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A: The amount of personal attention that a college coach shows you is a sign of their interest level. If they want to talk to you on a weekly basis—that’s a pretty good sign. If they asked you to call them, are you a sophomore or younger? Coaches are restricted on when they can call or recruit you (normally around your junior year, it varies by sport). However, there are no NCAA restrictions on when or how often you can call them.
When a coach is interested in you as an athlete, they will work on building a personal relationship with you. The frequency of their communication is often a sign of their interest. Time is one of their greatest resources, so the time they spend building a relationship with you (outside of just talking about sports) is a good clue. They want to know about your family situation, your decision factors, your likes and dislikes—from food, NBA team, musician, video game, movie, etc. They’ll likely try to build relationships with your family, prep coaches and mentors if they’re highly interested.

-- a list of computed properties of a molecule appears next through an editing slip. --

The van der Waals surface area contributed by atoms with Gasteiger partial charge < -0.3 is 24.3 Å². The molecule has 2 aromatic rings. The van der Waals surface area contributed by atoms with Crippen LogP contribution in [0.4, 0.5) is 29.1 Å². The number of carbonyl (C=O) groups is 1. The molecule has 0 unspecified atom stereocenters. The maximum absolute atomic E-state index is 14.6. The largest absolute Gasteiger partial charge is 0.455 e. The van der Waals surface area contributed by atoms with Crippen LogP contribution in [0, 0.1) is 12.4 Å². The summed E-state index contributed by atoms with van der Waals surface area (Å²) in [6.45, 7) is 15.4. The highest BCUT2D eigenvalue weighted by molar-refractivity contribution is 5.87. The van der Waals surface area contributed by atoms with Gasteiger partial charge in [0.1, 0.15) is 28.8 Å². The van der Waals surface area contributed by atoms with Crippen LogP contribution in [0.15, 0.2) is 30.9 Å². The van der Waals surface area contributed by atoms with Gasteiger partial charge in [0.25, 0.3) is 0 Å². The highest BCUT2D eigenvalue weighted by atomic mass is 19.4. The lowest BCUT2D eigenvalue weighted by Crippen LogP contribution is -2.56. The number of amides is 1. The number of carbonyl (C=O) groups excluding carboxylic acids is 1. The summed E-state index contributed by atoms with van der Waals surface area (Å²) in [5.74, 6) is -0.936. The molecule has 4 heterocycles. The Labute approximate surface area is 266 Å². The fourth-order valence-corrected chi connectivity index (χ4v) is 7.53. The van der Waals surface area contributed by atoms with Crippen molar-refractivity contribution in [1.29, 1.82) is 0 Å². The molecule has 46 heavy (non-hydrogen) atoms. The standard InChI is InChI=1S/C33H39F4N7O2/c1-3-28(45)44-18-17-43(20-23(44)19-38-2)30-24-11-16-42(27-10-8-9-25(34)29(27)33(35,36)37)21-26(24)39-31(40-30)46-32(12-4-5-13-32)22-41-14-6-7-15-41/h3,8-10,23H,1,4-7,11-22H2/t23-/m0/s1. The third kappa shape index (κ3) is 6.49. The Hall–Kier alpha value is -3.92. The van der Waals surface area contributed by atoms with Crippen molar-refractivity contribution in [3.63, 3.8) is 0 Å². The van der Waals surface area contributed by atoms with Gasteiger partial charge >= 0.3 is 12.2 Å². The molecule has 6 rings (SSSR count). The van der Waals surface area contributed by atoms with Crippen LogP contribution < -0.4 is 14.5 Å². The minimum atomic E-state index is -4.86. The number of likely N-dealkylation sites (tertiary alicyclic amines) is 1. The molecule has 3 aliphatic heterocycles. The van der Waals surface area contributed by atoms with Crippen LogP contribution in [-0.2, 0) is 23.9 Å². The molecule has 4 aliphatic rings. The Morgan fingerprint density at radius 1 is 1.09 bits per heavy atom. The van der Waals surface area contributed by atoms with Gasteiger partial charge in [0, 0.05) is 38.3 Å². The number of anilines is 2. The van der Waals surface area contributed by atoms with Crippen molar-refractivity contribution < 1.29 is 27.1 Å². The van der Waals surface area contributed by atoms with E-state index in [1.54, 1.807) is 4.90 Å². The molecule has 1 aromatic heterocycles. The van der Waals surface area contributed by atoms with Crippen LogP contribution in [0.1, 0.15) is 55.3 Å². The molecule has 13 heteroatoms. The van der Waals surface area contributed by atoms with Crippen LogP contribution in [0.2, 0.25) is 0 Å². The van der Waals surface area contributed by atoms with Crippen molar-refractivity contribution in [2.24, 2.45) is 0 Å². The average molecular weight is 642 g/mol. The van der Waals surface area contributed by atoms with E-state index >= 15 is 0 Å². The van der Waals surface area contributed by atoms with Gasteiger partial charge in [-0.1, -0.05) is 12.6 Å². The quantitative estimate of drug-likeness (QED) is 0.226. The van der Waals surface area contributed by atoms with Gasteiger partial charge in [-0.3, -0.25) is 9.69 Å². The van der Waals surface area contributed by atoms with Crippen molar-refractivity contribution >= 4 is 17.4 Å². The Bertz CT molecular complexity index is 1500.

Coaches may even ask you about your likes/dislikes about other schools. Be up front, they’re trying to figure out what you like about particular programs/cities/coaches/styles of play and what you don’t like—so they can tailor their recruiting pitch to you.
Most coaches say what they mean, so if they encourage you to call them weekly, do so! They’re interested!
Next steps: Once there is mutual interest, coaches will work to get you to campus for a gameday, Unofficial Visit, camp or Junior Day. They’ll likely evaluate you in person or request your film as well as a copy of your transcript, and encourage you to take the SAT/ACT tests.
Recruiting—for most players – is a process. A coach will rarely call you and offer you a scholarship out of the blue without first building a relationship with you and your family and doing their research!